Finally, programs fostered strong participant retention by hiring staff who could readily build rapport with participants. Such individuals were not only competent at case management or curriculum delivery, but also capable of sharing their own experiences with incarceration or parenting, serving as role models, and making themselves available to participants outside of class time. In addition to building positive staff-client relationships, grantees also built rapport among participants by creating safe opportunities for them to share with one another during program activities, and facilitating connections outside of program time (such as through residence in a specialized program housing unit). Staff felt that these relationships encouraged retention and helped participants sustain the individual changes they were making as a result of program participation.

Although these operational strategies worked well during the male partner’s incarceration, most programs still reported immense difficulty in delivering services to couples after release. Many programs did not try to serve couples after release, but those who tried and succeeded had several common characteristics. First, they capitalized on a strong rapport with the incarcerated father, his partner, and sometimes other family members. Second, they provided family strengthening programming in the context of significant practical assistance with employment, housing and/or child support issues. Third, they included a focus on character development or religious faith that seemed to appeal to men interested in making a fresh start after release from prison. Finally, a few programs served men or couples on the outside but avoided the challenges of retaining them through the release transition. These programs enrolled men after release, rather than continuing services begun during the incarceration, and typically took advantage of existing groups of released men who were receiving services through a partner agency.

How Helpful Was Grantees’ Prior Organizational Experience?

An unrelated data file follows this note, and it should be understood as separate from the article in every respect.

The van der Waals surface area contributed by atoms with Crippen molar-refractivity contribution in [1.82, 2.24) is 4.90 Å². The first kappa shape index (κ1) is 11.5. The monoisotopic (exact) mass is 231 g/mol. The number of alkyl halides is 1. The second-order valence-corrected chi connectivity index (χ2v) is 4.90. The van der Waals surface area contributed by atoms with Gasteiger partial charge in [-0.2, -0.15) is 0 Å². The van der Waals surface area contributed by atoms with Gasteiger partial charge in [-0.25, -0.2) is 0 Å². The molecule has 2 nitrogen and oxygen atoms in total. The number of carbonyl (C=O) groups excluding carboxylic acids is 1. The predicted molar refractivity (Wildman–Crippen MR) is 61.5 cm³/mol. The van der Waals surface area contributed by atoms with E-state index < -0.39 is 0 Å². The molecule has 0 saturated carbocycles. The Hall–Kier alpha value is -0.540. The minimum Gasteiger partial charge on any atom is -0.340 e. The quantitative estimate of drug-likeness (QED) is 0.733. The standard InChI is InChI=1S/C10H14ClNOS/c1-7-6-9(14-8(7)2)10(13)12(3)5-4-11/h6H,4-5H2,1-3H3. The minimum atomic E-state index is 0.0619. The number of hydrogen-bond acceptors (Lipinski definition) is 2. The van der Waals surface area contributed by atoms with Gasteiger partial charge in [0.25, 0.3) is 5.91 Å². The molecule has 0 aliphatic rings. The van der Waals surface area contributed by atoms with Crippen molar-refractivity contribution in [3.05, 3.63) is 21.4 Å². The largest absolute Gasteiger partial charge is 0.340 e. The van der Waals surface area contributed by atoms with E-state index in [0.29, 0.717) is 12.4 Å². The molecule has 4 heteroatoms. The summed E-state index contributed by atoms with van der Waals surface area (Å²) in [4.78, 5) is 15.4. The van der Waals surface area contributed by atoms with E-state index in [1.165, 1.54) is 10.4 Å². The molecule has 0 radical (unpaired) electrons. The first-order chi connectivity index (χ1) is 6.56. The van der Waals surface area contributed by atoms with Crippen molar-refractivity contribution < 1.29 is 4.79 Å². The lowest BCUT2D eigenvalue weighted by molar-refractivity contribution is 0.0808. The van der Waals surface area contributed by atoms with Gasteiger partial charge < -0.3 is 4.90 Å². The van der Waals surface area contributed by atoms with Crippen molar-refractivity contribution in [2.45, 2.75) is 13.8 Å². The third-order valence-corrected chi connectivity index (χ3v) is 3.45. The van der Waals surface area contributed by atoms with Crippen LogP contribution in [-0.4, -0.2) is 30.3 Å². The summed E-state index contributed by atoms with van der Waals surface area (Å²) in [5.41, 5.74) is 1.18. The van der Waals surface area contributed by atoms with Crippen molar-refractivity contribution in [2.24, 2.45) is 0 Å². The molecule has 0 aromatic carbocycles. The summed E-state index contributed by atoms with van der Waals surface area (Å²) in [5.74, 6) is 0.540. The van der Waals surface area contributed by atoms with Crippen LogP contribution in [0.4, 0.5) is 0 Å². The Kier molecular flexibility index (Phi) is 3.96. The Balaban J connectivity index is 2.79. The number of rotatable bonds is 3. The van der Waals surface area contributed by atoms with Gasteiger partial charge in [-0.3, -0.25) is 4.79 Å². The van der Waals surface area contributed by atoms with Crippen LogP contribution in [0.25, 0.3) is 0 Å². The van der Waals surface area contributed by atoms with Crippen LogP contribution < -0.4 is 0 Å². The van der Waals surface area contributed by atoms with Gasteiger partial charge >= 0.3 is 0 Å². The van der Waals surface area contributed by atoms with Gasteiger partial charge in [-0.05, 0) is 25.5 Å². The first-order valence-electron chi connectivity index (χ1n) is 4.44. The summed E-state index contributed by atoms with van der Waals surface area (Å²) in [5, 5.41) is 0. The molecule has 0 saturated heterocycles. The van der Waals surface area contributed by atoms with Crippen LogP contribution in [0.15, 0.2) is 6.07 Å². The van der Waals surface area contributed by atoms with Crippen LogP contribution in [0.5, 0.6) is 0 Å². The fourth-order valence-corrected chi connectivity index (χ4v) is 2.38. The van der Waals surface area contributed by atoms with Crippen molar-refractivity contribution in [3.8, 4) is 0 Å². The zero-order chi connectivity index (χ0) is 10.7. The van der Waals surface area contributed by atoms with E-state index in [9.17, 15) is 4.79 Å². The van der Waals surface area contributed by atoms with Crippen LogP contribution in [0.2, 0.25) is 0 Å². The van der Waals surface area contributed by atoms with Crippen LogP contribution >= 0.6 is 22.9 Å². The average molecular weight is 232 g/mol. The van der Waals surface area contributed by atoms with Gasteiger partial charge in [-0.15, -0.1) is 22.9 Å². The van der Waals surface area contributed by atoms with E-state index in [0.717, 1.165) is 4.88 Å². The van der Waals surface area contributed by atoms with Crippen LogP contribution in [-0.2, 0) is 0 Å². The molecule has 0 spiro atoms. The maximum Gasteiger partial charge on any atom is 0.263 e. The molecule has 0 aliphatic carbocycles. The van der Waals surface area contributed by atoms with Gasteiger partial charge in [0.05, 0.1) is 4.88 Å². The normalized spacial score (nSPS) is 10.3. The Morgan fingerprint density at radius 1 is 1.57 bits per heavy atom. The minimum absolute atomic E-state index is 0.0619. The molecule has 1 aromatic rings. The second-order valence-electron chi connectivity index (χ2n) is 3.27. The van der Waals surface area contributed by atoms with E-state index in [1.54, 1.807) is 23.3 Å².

Grantees’ efforts to achieve their implementation goals were heavily shaped by program design and the various operational strategies (described throughout this report) they used. However, some aspects of their pre-existing organizational capacity shaped implementation success as well.

  • Grantees that had previously collaborated with the organizational partners they needed for their MFS-IP programs had fewer start-up delays due to partnership challenges and fewer partnership-related service interruptions. Pre-existing partnerships helped these grantees to overcome bureaucratic obstacles to hiring program staff, navigate complex correctional facility environments, and meet OFA’s requirements for addressing domestic violence. 
  • Prior organizational experience delivering similar services gave grantees an advantage in understanding what was feasible, anticipating obstacles, and generating workable strategies for overcoming them.
  • Program leaders who brought prior experience with corrections culture had an easier time negotiating program activities and requirements within the constraints of institutional procedures.
  • Agencies familiar with implementing evidence-based interventions quickly grasped the need for balancing fidelity with flexibility. Grantees strove to implement curricula with fidelity and to maintain the integrity of their program designs, but—in the absence of true evidence-based practices for family strengthening work with justice-involved couples—they also had to make intelligent adaptations.
  • Past experience with multi-site service delivery helped grantees develop strong supervision and staffing approaches (e.g., “cross training” so staff could easily cover for one another) to maintain service continuity.

Though the factors above facilitated implementation success, a few exceptional grantees without extensive prior experience were also successful. Those that had not already built organizational capacity in the areas above compensated with very energetic and pro-active networking, as well as creative problem-solving in the face of obstacles that they had not anticipated.